Cuban dissidents and members of the Ladies in White human rights group hold a national flag and pictures of imprisoned dissidents as they protest against the reopening of the US embassy on the island, in Havana, on August 9, 2015
Havana (AFP) - With tense bilateral ties recently renewed after five decades, and top US diplomat John Kerry due in Havana in days, Cuba briefly detained about 90 activists.
Cuban security forces on Sunday rounded up about 50 protesters with the Ladies in White dissident group and around 40 other activists, some wearing masks with the image of US President Barack Obama, according to an AFP reporter.
All 90 were released after four and a half hours in custody, according to the leader of Ladies in White, Berta Soler.
Earlier at the march, protester Angel Moya -- Soler's husband -- slammed Obama, and said the December announcement to normalize relations between the former Cold war foes had bolstered Havana's crackdown on dissidents.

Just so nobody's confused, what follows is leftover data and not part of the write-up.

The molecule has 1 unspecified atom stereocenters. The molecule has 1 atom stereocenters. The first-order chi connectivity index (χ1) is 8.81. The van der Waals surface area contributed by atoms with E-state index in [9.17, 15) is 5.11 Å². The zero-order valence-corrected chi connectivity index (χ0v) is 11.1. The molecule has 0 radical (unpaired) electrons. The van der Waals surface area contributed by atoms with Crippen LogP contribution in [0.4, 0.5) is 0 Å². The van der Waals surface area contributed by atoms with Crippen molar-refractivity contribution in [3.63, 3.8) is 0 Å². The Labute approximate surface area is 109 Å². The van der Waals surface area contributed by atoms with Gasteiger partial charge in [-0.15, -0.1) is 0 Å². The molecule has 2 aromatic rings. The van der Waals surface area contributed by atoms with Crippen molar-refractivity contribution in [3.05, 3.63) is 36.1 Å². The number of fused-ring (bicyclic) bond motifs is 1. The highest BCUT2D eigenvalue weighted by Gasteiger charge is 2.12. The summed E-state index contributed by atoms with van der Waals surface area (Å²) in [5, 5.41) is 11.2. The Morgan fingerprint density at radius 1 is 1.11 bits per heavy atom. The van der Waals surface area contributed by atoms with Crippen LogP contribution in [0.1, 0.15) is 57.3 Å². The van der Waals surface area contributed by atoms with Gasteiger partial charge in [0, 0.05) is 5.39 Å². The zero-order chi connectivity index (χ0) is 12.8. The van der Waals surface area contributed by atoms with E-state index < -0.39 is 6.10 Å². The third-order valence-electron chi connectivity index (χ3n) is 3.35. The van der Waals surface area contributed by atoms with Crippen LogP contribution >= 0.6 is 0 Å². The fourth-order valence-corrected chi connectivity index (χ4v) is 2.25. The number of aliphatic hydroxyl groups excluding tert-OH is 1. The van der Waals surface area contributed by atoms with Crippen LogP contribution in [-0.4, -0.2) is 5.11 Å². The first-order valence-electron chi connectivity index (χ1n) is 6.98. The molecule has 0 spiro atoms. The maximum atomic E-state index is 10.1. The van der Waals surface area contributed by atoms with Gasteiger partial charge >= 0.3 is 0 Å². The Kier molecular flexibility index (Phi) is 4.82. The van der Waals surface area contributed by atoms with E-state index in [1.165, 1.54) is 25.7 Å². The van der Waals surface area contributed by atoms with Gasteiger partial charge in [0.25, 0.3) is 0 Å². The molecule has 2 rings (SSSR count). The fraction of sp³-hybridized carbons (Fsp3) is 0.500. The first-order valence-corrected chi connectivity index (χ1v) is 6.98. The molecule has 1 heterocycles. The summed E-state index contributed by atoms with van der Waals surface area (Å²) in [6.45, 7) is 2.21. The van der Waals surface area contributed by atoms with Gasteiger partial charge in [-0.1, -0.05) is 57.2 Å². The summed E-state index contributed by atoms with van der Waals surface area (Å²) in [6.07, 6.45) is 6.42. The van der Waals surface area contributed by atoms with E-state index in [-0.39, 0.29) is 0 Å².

"It's his fault, what is happening," said Moya, a former political prisoner, speaking about Obama.
"The Cuban government has grown even bolder," he added before being detained.
"That's why we have this mask on. Because it's his fault," he said.
Uniformed police and plainclothes officers were on hand at the incident in Havana's upscale Miramar district.
When marchers who were not arrested started to leave, pro-government activists chanted "down with the pack of worms."
Kerry will be in Havana Friday for the ceremonial inauguration of the newly reopened US embassy. On January 20, the countries officially reopened embassies in their respective capitals.
Soler said she hopes Kerry would meet with dissident groups and members of non-governmental organizations during the visit.
She said she also wants Kerry to pressure Havana to respect human rights in the country, where freedom of assembly and freedom of the press have been criticized.
Washington should "give the Cuban government some conditions to get it to stop violating human rights," Soler told AFP.
Kerry will be the first US secretary of state to visit Cuba since 1945, sealing what will be a major foreign policy legacy of Obama's eight-year tenure.
Cuba is the only one-party Communist-ruled nation in the Americas.